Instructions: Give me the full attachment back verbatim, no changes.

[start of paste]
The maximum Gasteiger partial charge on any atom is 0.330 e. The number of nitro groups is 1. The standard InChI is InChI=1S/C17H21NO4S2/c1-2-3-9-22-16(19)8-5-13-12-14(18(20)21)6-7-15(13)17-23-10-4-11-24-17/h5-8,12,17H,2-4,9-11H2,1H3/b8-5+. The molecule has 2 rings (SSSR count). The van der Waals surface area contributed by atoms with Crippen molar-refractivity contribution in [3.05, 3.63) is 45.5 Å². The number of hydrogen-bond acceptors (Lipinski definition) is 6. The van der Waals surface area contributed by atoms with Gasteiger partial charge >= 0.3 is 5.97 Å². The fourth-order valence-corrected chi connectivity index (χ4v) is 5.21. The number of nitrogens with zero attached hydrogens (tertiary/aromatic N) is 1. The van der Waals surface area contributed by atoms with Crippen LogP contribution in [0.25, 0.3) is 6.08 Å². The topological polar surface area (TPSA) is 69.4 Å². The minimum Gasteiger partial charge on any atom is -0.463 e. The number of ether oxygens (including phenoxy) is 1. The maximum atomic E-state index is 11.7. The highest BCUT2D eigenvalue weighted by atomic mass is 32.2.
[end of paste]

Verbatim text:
The maximum Gasteiger partial charge on any atom is 0.330 e. The number of nitro groups is 1. The standard InChI is InChI=1S/C17H21NO4S2/c1-2-3-9-22-16(19)8-5-13-12-14(18(20)21)6-7-15(13)17-23-10-4-11-24-17/h5-8,12,17H,2-4,9-11H2,1H3/b8-5+. The molecule has 2 rings (SSSR count). The van der Waals surface area contributed by atoms with Crippen molar-refractivity contribution in [3.05, 3.63) is 45.5 Å². The number of hydrogen-bond acceptors (Lipinski definition) is 6. The van der Waals surface area contributed by atoms with Gasteiger partial charge >= 0.3 is 5.97 Å². The fourth-order valence-corrected chi connectivity index (χ4v) is 5.21. The number of nitrogens with zero attached hydrogens (tertiary/aromatic N) is 1. The van der Waals surface area contributed by atoms with Crippen LogP contribution in [0.25, 0.3) is 6.08 Å². The topological polar surface area (TPSA) is 69.4 Å². The minimum Gasteiger partial charge on any atom is -0.463 e. The number of ether oxygens (including phenoxy) is 1. The maximum atomic E-state index is 11.7. The highest BCUT2D eigenvalue weighted by atomic mass is 32.2.